Old Girl and Digital Literacy Project Team up!

Nicola Sibthorpe, Class of 2012 (I think) has teamed up this summer with the Digital Literacy Project at the Atwater Library to offer the following workshops for free:

DLP-Final-Poster

If you know of a student who you think would be interested in this, please pass it on!

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The 8 Key Elements Of Digital Literacy – Edudemic

An interesting look at Digital literacy and the way we teach it. Doug Belshaw argues that teaching digital literacy should not be sequential but progressive:

“[It is not digital literacy] but digital literacies. They are plural, they are context dependent and they need to be socially negotiated…Digital literacy is always in flux..it is a lifelong project we all have to be involved in…”Doug Belshaw-ted talk

I would tend to agree- the best way to teach digital literacies is through a one on one correspondence with the curriculum- make it mean something with the ultimate goal of taking the information and making something new (either opinion piece, essay, project, etc).

See on Scoop.itipadyoupad

Many teachers have added ‘digital literacy’ as number four on the list of literacies their students should have (or be working towards, in most cases). Reading, writing, and math are now followed by digital literacy. Obviously, depending on the grade level  you teach, your students will have different abilities in each of the four areas, …

See on www.edudemic.com

How Digital Learning Is Becoming The Fourth Literacy – Edudemic

See on Scoop.itipadyoupad

Reading. Writing. Math. Those are the big ones, right? Up until recently, a lot of people would have probably said that was correct. But since it is 2013 and so much of our lives happen online, digital literacy is being added to the list.

Lina Gordaneer‘s insight:

Just another great infographic to hammer home the point that we really really need to get our coding club off the ground….

Also the question of whether digital literacy is the 4th literacy is interesting. What do you think? My first thought is yes- as it encompasses navigating a digital world (accessing, curating information and then hopefully creating somethine new with it). But perhaps all the literacies overlap or at least jigsaw together? Can one survive without the other?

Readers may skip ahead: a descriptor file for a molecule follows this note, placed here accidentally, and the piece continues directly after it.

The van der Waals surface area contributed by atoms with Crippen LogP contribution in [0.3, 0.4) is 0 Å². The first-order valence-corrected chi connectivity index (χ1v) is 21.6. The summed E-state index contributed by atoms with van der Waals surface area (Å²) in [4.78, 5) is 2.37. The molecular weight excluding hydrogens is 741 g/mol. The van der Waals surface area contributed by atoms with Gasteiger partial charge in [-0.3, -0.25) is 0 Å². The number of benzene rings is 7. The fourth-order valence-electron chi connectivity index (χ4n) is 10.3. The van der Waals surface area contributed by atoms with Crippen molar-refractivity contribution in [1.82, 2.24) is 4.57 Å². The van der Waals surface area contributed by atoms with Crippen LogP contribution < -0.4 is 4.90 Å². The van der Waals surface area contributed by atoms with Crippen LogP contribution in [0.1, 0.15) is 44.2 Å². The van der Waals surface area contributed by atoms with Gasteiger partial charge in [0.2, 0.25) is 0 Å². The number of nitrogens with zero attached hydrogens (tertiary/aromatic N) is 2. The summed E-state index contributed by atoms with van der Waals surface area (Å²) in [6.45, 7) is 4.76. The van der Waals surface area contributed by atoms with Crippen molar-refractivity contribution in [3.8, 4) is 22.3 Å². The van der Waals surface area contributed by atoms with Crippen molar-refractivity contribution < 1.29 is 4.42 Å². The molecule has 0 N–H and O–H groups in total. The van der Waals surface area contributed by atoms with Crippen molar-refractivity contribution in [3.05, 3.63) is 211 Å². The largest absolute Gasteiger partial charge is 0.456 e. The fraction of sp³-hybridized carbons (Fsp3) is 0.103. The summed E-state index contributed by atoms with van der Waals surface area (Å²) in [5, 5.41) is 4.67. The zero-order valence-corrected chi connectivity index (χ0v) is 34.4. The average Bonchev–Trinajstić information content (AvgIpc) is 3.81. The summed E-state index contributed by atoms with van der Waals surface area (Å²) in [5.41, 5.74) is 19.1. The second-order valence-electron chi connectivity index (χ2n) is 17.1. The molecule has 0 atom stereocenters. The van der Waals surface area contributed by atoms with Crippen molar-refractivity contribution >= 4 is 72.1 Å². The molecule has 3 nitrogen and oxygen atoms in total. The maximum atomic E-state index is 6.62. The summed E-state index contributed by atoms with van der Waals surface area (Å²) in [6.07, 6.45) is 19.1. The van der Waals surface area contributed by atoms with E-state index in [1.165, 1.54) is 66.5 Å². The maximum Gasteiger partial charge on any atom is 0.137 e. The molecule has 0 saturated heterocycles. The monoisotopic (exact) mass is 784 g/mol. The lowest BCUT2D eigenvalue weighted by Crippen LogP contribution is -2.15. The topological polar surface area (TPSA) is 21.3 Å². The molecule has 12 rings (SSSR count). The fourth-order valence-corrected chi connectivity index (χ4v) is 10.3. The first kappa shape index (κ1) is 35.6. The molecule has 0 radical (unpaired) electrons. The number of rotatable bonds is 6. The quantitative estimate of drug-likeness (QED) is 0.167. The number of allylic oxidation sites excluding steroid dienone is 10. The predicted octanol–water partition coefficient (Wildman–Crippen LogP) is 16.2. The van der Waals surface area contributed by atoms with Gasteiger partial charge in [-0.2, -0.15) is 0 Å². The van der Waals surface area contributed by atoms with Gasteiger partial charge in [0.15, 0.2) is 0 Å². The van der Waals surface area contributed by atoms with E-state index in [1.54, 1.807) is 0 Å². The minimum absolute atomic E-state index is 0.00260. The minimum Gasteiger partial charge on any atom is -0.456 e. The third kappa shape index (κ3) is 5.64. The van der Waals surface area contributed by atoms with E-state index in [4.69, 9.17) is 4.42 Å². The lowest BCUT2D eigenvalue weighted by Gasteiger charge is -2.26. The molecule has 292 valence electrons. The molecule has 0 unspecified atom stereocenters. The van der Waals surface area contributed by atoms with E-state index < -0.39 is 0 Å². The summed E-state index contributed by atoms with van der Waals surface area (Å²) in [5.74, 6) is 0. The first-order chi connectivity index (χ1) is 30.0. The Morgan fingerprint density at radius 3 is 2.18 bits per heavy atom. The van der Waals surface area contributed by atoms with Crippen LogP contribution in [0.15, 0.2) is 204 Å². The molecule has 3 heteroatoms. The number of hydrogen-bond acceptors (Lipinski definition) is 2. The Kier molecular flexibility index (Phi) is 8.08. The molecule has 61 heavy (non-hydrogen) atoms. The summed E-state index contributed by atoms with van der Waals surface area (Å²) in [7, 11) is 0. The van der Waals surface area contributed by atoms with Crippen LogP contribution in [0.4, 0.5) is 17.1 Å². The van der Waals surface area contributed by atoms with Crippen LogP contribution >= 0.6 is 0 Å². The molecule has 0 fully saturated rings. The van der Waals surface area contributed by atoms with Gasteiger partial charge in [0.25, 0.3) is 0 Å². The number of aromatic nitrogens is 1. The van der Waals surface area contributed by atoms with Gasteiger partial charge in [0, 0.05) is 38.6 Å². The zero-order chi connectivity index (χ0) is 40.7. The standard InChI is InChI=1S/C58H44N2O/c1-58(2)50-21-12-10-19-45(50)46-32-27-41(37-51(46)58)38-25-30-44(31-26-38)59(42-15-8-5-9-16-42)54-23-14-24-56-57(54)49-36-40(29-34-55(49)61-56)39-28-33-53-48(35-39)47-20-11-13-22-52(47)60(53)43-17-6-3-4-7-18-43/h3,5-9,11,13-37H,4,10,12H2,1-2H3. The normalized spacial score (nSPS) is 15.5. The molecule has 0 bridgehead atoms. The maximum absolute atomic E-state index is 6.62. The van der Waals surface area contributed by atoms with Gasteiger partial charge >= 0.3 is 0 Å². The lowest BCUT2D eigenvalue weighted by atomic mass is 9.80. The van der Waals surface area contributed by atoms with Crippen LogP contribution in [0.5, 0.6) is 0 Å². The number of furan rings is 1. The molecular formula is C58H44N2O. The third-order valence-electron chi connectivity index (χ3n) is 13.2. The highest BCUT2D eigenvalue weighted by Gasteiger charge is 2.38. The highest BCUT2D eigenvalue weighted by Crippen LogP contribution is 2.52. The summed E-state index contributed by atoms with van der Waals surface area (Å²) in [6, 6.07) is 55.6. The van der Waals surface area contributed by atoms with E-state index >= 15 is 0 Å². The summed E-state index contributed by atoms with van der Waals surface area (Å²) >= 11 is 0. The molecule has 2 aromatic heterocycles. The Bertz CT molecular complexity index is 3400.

See on www.edudemic.com

Learnflow? A thoughtful article musing on the journey to fluency

Via Langwitches

Just came across this thoughtful exploration of the process by which we learn a new skill:

I have been intrigued with the relationship of being skilled, literate and fluent in the Digital World for a while. We are focusing at school to look through the lens of fluency using technology as tools (e.g. using the iPad as the device and apps as the tool to achieve fluency), not as the end. I am wondering if the word “fluency” in the digital world, sparks the same thoughts or activates the background definition in other educators? I have heard others in the edubloggersphere use the word “workflow” instead of “fluency”.

Workflow is defined by Wikipedia as:

The sequence of industrial, administrative, or other processes through which a piece of work passes from initiation to completion.

The world “workflow” c-o-u-l-d work, but still does not sound right. What about a LEARNflow? The goal in education is for our students to learn, to become life long learners and do do so unconsciously, smoothly and [as] effortlessly [as possible]… I am still mulling over the semantics here… Your input is appreciated… Silvia Rosenthal Tolisano